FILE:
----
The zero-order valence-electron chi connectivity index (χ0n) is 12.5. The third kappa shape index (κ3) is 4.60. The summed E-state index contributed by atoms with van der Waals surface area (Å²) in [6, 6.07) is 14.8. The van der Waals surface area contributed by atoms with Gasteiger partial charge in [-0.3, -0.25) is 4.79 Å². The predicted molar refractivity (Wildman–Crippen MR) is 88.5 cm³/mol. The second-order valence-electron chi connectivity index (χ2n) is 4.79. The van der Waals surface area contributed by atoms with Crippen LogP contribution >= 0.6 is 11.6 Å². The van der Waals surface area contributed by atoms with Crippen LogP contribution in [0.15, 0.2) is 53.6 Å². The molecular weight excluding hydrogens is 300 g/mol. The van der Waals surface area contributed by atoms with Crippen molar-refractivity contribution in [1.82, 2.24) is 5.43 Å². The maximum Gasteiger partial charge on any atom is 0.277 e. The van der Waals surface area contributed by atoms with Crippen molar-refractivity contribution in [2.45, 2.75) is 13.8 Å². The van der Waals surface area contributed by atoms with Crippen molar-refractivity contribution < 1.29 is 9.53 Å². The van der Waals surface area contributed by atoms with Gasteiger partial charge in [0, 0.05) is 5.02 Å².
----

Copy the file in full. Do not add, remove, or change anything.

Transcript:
The zero-order valence-electron chi connectivity index (χ0n) is 12.5. The third kappa shape index (κ3) is 4.60. The summed E-state index contributed by atoms with van der Waals surface area (Å²) in [6, 6.07) is 14.8. The van der Waals surface area contributed by atoms with Gasteiger partial charge in [-0.3, -0.25) is 4.79 Å². The predicted molar refractivity (Wildman–Crippen MR) is 88.5 cm³/mol. The second-order valence-electron chi connectivity index (χ2n) is 4.79. The van der Waals surface area contributed by atoms with Crippen LogP contribution >= 0.6 is 11.6 Å². The van der Waals surface area contributed by atoms with Crippen LogP contribution in [0.15, 0.2) is 53.6 Å². The molecular weight excluding hydrogens is 300 g/mol. The van der Waals surface area contributed by atoms with Crippen molar-refractivity contribution in [1.82, 2.24) is 5.43 Å². The maximum Gasteiger partial charge on any atom is 0.277 e. The van der Waals surface area contributed by atoms with Crippen molar-refractivity contribution in [2.45, 2.75) is 13.8 Å². The van der Waals surface area contributed by atoms with Crippen molar-refractivity contribution < 1.29 is 9.53 Å². The van der Waals surface area contributed by atoms with Gasteiger partial charge in [0, 0.05) is 5.02 Å².